Hao Han and Nan Zheng, both doctoral students in the Department of Computer Science, have been selected for the 2012 Stephen K. Park Graduate Research Award. This $1,000 award is presented annually in the fall semester to at least one currently registered Computer Science graduate student who in the prior academic year "established or refined, and documented, a research result judged to be particularly significant by the joint faculty of the Computer Science department, or a subcommittee thereof."
Hao was nominated by his advisor, Qun Li, for his result published in the paper DozyAP: Power-Efficient Wi-Fi Tethering, which appeared in the Proceedings of the 10th International Conference on Mobile Systems, Applications, and Services (ACM Mobisys '12). In his nomination letter, Qun explains that Hao worked as an intern at Microsoft Research Asia (MSRA) during the 2011-12 academic year and that Hao's major research effort at MSRA was to design a new protocol for power-efficient Wi-Fi tethering. This is a research problem of practical interest because more and more smartphone users employ tethering to connect a laptop to the Internet through their smartphone. Existing Wi-Fi tethering schemes consume excessive power as they keep the Wi-Fi interface in a high power state regardless of whether there is ongoing traffic or not. To tackle the power efficiency problem, Hao and his collaborators identified many opportunities for a tethering phone to sleep to save power and designed a simple yet reliable sleep protocol to coordinate the sleep schedule of the tethering phone with its clients without requiring tight time synchronization. A particularly attractive aspect of the approach Hao proposed is that it does not require any changes to the 802.11 protocol and his techniques can achieve up to a 33% performance gain even though the programmability of smart-phone hardware is restricted.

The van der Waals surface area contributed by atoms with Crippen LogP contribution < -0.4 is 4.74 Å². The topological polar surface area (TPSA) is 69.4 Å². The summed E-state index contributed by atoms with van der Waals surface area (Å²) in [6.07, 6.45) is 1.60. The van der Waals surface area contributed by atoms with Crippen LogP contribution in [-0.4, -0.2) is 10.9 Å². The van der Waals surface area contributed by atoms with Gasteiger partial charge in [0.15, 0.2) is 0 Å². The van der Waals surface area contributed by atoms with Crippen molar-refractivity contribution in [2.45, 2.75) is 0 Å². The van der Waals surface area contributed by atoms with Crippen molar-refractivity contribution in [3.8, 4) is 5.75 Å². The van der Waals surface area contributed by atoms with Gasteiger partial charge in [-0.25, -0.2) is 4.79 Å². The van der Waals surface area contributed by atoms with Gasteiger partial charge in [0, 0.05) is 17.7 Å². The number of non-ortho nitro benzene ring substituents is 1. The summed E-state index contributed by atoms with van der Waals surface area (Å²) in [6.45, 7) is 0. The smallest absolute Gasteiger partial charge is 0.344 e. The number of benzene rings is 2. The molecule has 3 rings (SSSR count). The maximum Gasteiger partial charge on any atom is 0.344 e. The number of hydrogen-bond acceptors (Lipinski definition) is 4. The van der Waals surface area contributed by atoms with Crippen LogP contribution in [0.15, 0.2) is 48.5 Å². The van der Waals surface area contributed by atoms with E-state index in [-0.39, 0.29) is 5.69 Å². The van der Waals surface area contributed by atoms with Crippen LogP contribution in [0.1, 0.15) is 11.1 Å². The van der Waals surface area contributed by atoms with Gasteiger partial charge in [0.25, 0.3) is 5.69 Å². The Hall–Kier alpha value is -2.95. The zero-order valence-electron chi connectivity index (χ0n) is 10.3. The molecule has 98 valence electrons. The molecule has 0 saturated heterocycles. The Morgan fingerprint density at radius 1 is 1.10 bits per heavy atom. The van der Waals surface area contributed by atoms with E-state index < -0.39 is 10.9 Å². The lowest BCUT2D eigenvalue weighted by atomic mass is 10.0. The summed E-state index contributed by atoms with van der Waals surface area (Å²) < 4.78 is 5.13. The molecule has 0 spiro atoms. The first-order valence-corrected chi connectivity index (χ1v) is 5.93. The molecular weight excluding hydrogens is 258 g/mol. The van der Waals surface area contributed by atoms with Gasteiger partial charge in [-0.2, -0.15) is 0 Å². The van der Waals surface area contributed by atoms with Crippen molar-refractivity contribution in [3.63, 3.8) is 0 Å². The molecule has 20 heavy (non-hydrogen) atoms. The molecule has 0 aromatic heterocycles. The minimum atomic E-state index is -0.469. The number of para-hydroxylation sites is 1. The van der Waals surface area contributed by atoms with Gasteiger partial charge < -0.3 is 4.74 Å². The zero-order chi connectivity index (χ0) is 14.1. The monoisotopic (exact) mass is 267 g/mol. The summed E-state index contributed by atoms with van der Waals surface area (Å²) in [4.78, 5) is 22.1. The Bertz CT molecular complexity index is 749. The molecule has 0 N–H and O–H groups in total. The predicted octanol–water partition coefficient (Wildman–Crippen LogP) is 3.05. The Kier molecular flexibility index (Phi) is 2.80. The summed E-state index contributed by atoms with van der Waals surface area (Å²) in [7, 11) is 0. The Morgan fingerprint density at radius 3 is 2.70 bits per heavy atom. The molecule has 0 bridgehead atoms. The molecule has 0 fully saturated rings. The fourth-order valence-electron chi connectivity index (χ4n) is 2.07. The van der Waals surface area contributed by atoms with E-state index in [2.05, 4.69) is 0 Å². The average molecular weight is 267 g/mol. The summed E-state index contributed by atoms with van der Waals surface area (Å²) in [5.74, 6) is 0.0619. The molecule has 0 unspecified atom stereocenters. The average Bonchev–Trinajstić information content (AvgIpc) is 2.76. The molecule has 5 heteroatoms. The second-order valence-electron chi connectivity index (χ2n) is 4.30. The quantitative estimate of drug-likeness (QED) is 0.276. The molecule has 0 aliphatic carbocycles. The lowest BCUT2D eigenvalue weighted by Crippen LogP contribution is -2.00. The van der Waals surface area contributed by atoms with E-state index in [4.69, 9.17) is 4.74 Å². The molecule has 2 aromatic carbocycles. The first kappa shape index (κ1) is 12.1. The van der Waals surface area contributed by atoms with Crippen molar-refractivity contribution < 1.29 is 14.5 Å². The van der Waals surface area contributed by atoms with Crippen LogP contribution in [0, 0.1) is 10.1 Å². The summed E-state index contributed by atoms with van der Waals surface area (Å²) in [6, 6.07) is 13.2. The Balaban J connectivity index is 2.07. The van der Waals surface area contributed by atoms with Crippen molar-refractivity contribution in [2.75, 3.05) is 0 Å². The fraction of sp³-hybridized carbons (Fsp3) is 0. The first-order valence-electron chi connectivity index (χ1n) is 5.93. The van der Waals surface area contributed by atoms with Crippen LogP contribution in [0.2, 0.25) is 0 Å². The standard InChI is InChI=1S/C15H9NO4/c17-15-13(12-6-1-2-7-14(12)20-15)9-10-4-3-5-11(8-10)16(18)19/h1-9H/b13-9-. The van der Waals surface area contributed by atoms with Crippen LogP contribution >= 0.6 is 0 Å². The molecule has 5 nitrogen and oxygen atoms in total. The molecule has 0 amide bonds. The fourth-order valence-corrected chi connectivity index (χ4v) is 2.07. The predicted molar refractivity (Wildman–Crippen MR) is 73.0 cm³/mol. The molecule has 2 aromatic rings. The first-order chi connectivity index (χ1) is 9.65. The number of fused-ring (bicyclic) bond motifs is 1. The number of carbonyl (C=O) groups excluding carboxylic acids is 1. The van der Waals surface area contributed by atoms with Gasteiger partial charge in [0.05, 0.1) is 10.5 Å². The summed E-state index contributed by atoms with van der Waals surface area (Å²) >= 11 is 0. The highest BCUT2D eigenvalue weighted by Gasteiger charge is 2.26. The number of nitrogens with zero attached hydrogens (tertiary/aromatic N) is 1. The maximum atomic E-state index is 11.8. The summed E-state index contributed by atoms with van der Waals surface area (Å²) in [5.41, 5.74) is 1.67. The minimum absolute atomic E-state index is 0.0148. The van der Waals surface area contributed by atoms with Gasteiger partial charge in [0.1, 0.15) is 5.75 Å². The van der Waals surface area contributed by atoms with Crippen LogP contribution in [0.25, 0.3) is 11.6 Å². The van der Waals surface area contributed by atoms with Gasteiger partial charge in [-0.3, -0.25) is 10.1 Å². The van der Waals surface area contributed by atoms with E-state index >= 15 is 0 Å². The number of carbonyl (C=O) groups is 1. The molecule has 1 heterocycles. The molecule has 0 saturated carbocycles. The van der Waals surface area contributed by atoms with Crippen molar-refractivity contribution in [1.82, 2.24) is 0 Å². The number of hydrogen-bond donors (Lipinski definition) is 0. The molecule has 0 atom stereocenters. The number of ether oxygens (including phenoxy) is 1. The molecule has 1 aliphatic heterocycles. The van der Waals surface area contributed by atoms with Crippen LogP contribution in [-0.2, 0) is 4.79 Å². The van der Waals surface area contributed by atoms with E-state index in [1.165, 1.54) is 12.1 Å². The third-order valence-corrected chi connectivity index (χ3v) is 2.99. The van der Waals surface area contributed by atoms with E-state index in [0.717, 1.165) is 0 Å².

Nan was nominated by her advisor, Haining Wang, for her result published in the paper An Efficient User Verification System via Mouse Movements, which appeared in the Proceedings of the 18th ACM Conference on Computer and Communications Security (CCS '11). In his nomination letter, Haining explains that along the security chain of Internet communications, human users are the weakest link as they are vulnerable to Internet fraud and identity theft. User authentication is the critical process of identifying a user and verifying that the user is allowed access to some restricted service or information. Biometric authentication verifies a user based on the user's inherent, unique characteristics. In addition to physiological biometrics, behavioral biometrics have proven useful in authenticating users. Mouse dynamics, with their unique pattern of mouse movements, is one such behavioral biometric. In this paper, Nan used mouse dynamics to develop a new user verification system that is both accurate and efficient enough for future application. The key feature of this new user verification system lies in recording point-by-point angle-based metrics of mouse movements. These new metrics are relatively unique from person to person and independent of the computing platform. Nan then uses support vector machines (SVMs) for accurate and fast classification. The proposed approach is robust across different operating platforms, and no specialized hardware is required.
To learn more about Steve Park, a former faculty member and chair of the department whose bequest endowed this award, visit the commemoration on our Facebook page.